Speaker of the House John Boehner announced Tuesday he's still waiting to hear back from the White House on what specific spending cuts the Obama administration would make to entitlements in order to avoid the fiscal cliff.
"The longer the White House slow walks this process, the closer the economy gets to the cliff," Boehner said on the House floor.
Democrats and Republicans have quibbled over the details of how to avoid $1.2 trillion in across-the-board spending cuts and tax hikes scheduled to hit in January and no substantive agreements have emerged.
President Barack Obama has said he'd veto any plan the does not raise taxes on families making more than $250,000. Republicans have said they'd be willing to put revenues on the table by reforming the tax code, capping deductions and closing loopholes, but only in exchange for deep cuts to entitlements.
Boehner met with Obama Sunday in a meeting he described as "cordial," but details surrounding the White House negotiations have been kept quiet.
"Discussions with the White House are taking place, but we have no detail to share about the substance of those conversations," Michael Steel, a Boehner spokesman said in an E-mailed statement. "The Republican offer made last week remains the Republican offer, and we continue to wait for the president to identify the spending cuts he's willing to make as part of the 'balanced' approach he promised the American people."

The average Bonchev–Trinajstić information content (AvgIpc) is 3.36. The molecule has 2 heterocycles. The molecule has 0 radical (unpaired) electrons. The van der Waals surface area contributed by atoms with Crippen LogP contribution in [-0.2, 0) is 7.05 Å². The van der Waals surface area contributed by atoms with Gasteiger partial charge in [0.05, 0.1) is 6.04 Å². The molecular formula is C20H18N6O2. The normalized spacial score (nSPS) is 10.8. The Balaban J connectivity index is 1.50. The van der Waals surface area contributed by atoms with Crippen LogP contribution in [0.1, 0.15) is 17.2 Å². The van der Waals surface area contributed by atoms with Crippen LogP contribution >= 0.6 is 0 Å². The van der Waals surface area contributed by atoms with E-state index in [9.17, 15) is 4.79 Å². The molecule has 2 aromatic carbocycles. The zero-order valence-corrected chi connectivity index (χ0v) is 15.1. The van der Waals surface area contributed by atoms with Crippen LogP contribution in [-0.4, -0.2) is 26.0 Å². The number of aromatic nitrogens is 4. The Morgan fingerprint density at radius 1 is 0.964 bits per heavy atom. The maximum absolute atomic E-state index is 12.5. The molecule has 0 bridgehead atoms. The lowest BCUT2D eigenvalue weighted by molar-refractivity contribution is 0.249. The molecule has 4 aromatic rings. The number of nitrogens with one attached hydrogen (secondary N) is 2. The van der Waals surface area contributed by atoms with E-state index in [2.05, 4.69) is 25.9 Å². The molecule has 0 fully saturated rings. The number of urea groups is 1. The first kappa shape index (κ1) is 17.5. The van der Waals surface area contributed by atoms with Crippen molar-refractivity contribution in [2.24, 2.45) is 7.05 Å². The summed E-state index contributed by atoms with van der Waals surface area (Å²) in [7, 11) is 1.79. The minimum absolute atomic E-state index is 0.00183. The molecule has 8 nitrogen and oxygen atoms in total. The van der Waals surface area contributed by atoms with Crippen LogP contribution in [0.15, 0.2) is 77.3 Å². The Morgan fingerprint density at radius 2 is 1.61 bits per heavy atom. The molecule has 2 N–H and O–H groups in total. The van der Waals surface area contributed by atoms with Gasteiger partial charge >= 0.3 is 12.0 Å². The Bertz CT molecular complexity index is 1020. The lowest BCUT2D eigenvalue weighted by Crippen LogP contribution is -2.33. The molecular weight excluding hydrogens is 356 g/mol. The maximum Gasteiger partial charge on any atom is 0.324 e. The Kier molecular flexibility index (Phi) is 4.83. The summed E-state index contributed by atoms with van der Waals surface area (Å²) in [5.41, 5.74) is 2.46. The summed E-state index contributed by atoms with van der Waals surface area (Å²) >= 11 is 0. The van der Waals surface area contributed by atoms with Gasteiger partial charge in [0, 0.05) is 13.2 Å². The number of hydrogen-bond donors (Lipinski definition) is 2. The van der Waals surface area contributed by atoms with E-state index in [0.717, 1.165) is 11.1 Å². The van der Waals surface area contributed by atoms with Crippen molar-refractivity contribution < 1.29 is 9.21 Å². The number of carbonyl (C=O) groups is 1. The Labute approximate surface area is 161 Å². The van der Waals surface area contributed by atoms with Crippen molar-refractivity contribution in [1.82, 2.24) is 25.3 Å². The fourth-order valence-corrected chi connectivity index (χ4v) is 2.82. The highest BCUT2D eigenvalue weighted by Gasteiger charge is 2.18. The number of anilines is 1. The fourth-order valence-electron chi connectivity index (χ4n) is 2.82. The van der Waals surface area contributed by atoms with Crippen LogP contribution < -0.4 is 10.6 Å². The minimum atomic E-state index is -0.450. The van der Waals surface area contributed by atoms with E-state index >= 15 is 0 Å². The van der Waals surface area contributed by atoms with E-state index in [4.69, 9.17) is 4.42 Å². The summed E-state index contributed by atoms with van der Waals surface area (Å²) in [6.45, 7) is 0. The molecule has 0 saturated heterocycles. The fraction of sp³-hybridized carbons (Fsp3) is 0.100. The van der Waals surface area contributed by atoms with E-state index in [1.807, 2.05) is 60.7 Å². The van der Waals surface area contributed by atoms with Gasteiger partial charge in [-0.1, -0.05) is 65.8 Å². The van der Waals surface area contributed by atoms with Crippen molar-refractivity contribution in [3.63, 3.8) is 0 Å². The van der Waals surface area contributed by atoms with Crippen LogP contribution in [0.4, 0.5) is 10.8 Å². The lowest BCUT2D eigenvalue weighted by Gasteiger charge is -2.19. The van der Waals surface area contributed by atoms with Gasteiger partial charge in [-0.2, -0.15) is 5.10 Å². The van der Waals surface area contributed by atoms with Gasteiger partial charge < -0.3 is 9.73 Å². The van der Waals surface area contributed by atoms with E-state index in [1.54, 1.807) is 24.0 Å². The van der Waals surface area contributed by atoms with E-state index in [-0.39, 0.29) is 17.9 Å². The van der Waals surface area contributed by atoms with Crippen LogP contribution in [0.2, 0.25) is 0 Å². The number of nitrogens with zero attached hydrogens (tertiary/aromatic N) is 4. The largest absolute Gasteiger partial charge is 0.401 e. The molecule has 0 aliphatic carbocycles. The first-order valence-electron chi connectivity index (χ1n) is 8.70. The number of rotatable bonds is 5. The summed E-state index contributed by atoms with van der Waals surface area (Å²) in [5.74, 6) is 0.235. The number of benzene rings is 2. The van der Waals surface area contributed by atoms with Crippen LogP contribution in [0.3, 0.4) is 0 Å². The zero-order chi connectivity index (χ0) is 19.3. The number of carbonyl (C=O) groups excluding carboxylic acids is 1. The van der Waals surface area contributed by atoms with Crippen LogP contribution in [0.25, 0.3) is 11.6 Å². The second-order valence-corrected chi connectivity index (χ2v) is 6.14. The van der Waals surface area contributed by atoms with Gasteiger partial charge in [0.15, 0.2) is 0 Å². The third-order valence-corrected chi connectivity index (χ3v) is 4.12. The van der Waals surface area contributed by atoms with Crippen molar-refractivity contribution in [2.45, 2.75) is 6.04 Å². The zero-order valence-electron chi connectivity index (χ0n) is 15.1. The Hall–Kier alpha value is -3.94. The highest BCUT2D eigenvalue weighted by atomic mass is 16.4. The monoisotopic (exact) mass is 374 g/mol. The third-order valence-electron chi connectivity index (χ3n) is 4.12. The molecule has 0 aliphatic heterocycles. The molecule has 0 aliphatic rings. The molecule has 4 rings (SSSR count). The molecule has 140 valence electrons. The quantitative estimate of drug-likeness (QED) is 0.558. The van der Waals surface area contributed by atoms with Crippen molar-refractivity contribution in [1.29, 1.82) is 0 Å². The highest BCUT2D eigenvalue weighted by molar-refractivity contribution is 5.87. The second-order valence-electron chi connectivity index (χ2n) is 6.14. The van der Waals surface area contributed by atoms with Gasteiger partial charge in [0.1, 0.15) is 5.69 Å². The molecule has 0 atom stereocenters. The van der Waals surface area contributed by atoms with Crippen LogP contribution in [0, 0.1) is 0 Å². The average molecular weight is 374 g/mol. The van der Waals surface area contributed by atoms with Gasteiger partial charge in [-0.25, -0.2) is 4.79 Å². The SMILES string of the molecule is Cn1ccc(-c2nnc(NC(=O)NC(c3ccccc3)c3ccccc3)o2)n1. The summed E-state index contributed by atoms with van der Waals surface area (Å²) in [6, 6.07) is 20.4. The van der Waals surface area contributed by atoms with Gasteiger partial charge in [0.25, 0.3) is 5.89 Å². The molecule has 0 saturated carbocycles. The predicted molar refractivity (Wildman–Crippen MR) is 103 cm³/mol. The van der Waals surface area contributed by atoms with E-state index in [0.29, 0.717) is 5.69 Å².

Boehner has been adamant that White House cuts to entitlements must go deeper than Obama's first proposal.
"Let's be honest, we're broke," Boehner said. He added even if the president allowed the Bush-era tax cuts to expire for the top 2 percent of Americans, "we would still see red ink for as long as the eye could see."
Democratic leaders pushed back against Boehner's statement.
Maryland Rep. Steny Hoyer, the Democratic Whip, said he was "disappointed" by Boehner's request, adding the White House outlined more detail in their plan than Republicans. Boehner's doubling down on his party's plan seems to run counter to what Americans would like to see.
A Gallup poll released this week revealed 70 percent of Americans favor not a Republican or Democratic proposal, but a compromise to solve the country's financial woes.
The poll also showed that nearly 40 percent of Americans have a positive perception of how the Democrats are handling the negotiations, while only 26 percent say they approve of the way Republican leaders have managed the crisis.
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Lauren Fox is a political reporter for U.S. News and World Report. You can follow her on Twitter or reach her at firstname.lastname@example.org.